‘The French Dispatch’ shows a director at top of his craft

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The wonderful and whimsical worlds of director Wes Anderson are back in theaters with “The French Dispatch,” a perfect entry point for anyone curious to see what all the fuss is about.

Anderson is my favorite Hollywood director, and I never miss one of his new movies.

“The French Dispatch” is especially fun, an anthology of three cleverly crafted and meticulously staged stories that I think could help new fans get into the Wes Anderson groove. A cavalcade of famous actors line up and clearly enjoy putting on a show in the director’s distinct and delightful style.

“The French Dispatch” is playing in Rome and other limited theaters.

The French Dispatch is a news magazine published in the town of Ennui, France, a collection of arts, politics and culture, written by some of the greatest writers of their time. “The French Dispatch” the movie focuses on three such stories: a prison artist, a teenage rebellion and the world famous personal chef of the local police commissioner.

Each story is its own little world unto itself, and that just adds to the utter coolness of Anderson’s style. He could just tell these stories as they are. But instead, he creates this entire fictional magazine, gives it an interesting backstory (it started as a weekend piece in Kansas), and populates it with all manner of fun characters. Bill Murray as the magazine’s longtime publisher, with ink in his veins, is a hoot.

“The French Dispatch” is Anderson’s ode to The New Yorker, and the sort of work classic, romanticized journalists might do in the heyday of the printed word. The likes of Tilda Swinton, Frances McDormand and Jeffrey Wright play the journalists, giving each character a vibrant life as they tell their news stories to the audience. Then you’ve got everyone from Benicio Del Toro to Henry Winkler popping in for smaller, but no less juicy parts.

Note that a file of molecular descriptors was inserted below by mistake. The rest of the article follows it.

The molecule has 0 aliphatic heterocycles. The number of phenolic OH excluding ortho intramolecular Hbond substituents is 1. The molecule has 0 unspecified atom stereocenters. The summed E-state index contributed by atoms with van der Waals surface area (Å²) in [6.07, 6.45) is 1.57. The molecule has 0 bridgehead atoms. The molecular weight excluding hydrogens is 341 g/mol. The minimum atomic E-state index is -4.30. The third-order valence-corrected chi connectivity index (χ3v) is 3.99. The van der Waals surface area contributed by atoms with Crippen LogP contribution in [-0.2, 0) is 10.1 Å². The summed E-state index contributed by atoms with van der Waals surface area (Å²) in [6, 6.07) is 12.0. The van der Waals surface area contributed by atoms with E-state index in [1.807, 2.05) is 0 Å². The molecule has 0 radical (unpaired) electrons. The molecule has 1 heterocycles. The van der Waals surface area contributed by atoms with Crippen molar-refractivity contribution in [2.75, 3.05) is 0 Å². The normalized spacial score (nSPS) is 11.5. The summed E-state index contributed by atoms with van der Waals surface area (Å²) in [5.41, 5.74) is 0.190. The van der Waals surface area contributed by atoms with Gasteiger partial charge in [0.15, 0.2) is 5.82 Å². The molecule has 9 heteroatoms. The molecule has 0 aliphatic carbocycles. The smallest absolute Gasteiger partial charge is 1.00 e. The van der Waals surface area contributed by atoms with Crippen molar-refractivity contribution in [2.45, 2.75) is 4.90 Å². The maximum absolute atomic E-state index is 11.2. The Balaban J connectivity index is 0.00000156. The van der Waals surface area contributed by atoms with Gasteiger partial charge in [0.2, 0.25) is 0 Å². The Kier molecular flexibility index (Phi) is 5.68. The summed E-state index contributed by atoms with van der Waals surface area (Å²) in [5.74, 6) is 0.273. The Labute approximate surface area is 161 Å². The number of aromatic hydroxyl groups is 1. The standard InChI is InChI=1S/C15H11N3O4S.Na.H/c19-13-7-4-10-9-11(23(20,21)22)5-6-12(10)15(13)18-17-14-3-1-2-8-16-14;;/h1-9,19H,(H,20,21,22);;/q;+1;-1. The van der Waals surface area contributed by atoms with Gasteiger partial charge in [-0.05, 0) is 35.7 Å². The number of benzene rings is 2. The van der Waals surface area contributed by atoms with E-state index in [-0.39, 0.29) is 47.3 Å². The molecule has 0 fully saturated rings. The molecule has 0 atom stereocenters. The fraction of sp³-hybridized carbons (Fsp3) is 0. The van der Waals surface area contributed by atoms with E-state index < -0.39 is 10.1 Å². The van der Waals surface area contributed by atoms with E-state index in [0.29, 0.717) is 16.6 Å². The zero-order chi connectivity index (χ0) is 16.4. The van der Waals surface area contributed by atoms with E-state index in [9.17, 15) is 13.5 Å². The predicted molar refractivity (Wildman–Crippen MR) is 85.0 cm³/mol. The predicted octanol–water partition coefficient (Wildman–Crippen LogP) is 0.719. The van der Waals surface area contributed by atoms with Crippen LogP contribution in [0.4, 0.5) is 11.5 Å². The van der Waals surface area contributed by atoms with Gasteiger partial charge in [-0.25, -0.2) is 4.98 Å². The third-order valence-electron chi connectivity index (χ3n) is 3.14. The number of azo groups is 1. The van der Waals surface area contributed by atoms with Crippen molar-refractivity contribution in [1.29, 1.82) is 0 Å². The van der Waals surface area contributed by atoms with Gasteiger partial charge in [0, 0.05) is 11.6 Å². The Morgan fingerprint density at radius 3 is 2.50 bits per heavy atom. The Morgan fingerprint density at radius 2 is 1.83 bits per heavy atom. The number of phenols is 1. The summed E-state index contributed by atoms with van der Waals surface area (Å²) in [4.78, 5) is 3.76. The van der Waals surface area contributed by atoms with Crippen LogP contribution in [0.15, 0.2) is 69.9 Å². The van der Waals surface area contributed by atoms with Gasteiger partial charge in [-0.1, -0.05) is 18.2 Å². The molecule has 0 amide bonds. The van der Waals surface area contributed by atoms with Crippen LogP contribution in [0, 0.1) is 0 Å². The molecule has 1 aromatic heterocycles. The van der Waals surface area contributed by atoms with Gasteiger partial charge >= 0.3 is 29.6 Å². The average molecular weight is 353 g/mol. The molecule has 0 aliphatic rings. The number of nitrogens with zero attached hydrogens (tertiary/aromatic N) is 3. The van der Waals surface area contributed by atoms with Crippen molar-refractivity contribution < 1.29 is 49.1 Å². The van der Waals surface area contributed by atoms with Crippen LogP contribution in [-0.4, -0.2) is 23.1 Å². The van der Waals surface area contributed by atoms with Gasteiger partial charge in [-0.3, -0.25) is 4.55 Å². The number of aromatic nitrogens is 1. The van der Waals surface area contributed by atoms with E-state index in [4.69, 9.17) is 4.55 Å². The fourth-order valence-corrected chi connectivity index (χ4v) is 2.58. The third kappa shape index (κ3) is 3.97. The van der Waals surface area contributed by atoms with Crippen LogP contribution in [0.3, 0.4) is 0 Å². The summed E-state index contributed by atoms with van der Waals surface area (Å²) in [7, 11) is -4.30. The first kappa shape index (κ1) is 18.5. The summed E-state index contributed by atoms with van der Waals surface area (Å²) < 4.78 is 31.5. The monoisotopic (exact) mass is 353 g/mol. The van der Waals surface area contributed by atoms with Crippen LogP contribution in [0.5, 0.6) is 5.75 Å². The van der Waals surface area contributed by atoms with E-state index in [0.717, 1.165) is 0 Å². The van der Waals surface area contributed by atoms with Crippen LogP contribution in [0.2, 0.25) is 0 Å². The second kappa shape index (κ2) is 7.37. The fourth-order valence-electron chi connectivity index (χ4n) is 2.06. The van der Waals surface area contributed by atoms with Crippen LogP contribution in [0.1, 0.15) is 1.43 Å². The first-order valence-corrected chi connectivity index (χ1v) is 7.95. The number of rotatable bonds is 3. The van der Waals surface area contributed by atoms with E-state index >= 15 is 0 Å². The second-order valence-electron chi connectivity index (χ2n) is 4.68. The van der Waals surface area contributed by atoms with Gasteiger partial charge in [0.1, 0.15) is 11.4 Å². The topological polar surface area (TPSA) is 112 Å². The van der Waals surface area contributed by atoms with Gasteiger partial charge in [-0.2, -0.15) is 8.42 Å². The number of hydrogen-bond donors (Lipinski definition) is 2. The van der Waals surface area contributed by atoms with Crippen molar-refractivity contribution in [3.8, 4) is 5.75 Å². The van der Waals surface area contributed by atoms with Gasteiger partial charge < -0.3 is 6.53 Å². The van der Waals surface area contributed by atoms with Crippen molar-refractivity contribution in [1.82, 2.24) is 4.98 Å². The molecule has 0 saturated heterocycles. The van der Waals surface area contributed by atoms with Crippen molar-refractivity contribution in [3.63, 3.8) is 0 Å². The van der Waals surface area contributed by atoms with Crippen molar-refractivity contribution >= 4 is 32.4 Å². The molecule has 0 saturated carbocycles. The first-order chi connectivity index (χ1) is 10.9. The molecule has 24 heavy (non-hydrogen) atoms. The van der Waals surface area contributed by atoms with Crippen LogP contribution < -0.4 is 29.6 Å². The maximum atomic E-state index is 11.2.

What I love most about Wes Anderson’s films is their sense of style. It’s hard to describe, but once you see it you’ll know there is nothing else like it in Hollywood. And “The French Dispatch” is bursting at the seams with this sense of style. Everything from scenery to narration to where characters stand in a frame is so utterly unique and captivating.

Part of me knows that this style is not for everyone. But if anyone is curious to see what all the fuss is about when it comes to Wes Anderson, I think “The French Dispatch” is a nice starter film. The stories are short enough that viewers won’t get lost, and the heart, humor and cleverness is on full display with each one.

There is magic still in movies, just as their is magic still in the written word. “The French Dispatch” glorifies both.

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